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Seventy years ago, Congress abdicated its power to declare war. Here’s how it happened.
On its anniversary, the Montgomery Ward episode is a stark reminder of what unleashing wartime government power over industry has actually looked like.
One of the most significant yet underappreciated lessons of the history of impeachment is that it was intended as a tool to strengthen the nation’s security.
Law professor and former deputy assistant attorney general John Yoo this week declared, “What the framers thought was that the American people would judge a president at the time of an election. They would never have wanted an impeachment within a year of an election.”
In the course of researching a book, I’ve come across many episodes that Benjamin Wittes and I like to call “Weird War Powers $h*t.” One of my favorites is a story about American constitutional war powers and actual $h*t. It’s a story about very expensive bird-$h*t, or guano, and how one of the 19th century’s most important thinkers on war powers nearly stumbled the nation, figuratively speaking, into a giant pile of it.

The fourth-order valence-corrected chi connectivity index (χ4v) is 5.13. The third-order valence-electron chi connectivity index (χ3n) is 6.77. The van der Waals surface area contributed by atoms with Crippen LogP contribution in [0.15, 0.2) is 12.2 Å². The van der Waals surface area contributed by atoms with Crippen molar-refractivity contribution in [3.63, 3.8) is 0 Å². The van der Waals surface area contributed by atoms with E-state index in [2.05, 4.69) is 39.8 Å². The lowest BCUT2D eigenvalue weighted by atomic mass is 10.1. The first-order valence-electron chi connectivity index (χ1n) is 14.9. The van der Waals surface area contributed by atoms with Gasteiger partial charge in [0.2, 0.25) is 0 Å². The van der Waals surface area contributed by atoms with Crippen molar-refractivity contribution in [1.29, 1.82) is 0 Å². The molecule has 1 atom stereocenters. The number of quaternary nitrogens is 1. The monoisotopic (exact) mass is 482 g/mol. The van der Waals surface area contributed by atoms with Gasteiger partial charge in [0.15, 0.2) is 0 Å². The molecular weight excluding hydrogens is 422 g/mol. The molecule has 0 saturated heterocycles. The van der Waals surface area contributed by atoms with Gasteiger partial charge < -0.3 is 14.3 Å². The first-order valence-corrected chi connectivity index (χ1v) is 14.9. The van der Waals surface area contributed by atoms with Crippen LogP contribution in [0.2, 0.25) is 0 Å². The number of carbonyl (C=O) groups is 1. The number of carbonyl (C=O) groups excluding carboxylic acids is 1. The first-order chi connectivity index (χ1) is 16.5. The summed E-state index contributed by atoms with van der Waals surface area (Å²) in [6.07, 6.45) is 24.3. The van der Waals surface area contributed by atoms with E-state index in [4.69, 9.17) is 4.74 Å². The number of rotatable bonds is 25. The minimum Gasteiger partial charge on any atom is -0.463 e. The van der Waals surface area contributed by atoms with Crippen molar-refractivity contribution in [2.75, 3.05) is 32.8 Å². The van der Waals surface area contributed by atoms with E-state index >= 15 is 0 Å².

Daniel Webster and War Powers
In the early 1980s, Soviet intelligence began Operation Infektion—a campaign to erode trust in the U.S. government by orchestrating a series of scientific papers and news articles arguing that the U.S. government created the HIV/AIDS virus.
On April 16, President Trump vetoed S.J. Res. 7, a joint resolution directing the United States to end support for the Saudi-led military campaign against Houthi rebels in Yemen. The veto was the second of Trump’s presidency and the second time a U.S.
When the Mueller investigation began in May 2017, many people hoped that it would shed light on what was perhaps the central question regarding Russia’s intervention in the 2016 U.S. election: whether the Trump campaign actively colluded with the Russian government’s interference operation.
Today is the 195th birthday of the Monroe Doctrine. On December 2, 1823, President James Monroe proclaimed in his Seventh Annual Message to Congress that the United States would oppose any European efforts to colonize or reassert control in the Western Hemisphere: